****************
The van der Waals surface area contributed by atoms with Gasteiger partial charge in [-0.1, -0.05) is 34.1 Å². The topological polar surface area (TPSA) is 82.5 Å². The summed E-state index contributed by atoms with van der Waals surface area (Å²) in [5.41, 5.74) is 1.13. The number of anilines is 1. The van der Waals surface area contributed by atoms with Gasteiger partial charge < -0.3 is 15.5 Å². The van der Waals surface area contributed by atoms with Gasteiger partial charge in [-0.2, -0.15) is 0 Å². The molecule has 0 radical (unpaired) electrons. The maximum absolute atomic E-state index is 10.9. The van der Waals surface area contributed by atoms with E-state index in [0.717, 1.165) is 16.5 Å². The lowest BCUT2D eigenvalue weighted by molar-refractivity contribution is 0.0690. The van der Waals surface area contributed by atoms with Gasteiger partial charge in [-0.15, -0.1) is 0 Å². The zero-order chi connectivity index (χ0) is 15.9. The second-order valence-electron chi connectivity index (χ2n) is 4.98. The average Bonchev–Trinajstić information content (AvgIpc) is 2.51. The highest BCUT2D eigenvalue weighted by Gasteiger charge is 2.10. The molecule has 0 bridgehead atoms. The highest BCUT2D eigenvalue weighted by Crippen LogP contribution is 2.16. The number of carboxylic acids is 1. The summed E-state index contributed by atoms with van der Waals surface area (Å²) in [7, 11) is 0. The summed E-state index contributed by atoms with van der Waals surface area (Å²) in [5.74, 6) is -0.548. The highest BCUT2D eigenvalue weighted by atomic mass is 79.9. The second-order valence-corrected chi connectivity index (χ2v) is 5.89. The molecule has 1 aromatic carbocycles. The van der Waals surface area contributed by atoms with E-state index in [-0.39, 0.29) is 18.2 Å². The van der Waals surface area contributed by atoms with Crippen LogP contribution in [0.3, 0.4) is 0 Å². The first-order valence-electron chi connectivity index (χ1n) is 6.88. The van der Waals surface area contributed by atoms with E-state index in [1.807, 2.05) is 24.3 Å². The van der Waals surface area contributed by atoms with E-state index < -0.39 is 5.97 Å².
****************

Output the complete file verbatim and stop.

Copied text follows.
The van der Waals surface area contributed by atoms with Gasteiger partial charge in [-0.1, -0.05) is 34.1 Å². The topological polar surface area (TPSA) is 82.5 Å². The summed E-state index contributed by atoms with van der Waals surface area (Å²) in [5.41, 5.74) is 1.13. The number of anilines is 1. The van der Waals surface area contributed by atoms with Gasteiger partial charge < -0.3 is 15.5 Å². The van der Waals surface area contributed by atoms with Gasteiger partial charge in [-0.2, -0.15) is 0 Å². The molecule has 0 radical (unpaired) electrons. The maximum absolute atomic E-state index is 10.9. The van der Waals surface area contributed by atoms with E-state index in [0.717, 1.165) is 16.5 Å². The lowest BCUT2D eigenvalue weighted by molar-refractivity contribution is 0.0690. The van der Waals surface area contributed by atoms with Gasteiger partial charge in [-0.15, -0.1) is 0 Å². The zero-order chi connectivity index (χ0) is 15.9. The second-order valence-electron chi connectivity index (χ2n) is 4.98. The average Bonchev–Trinajstić information content (AvgIpc) is 2.51. The highest BCUT2D eigenvalue weighted by Gasteiger charge is 2.10. The molecule has 0 bridgehead atoms. The highest BCUT2D eigenvalue weighted by Crippen LogP contribution is 2.16. The number of carboxylic acids is 1. The summed E-state index contributed by atoms with van der Waals surface area (Å²) in [7, 11) is 0. The summed E-state index contributed by atoms with van der Waals surface area (Å²) in [5.74, 6) is -0.548. The highest BCUT2D eigenvalue weighted by atomic mass is 79.9. The second-order valence-corrected chi connectivity index (χ2v) is 5.89. The molecule has 1 aromatic carbocycles. The van der Waals surface area contributed by atoms with E-state index in [-0.39, 0.29) is 18.2 Å². The van der Waals surface area contributed by atoms with Crippen LogP contribution in [0.3, 0.4) is 0 Å². The first-order valence-electron chi connectivity index (χ1n) is 6.88. The van der Waals surface area contributed by atoms with E-state index in [1.807, 2.05) is 24.3 Å². The van der Waals surface area contributed by atoms with E-state index < -0.39 is 5.97 Å².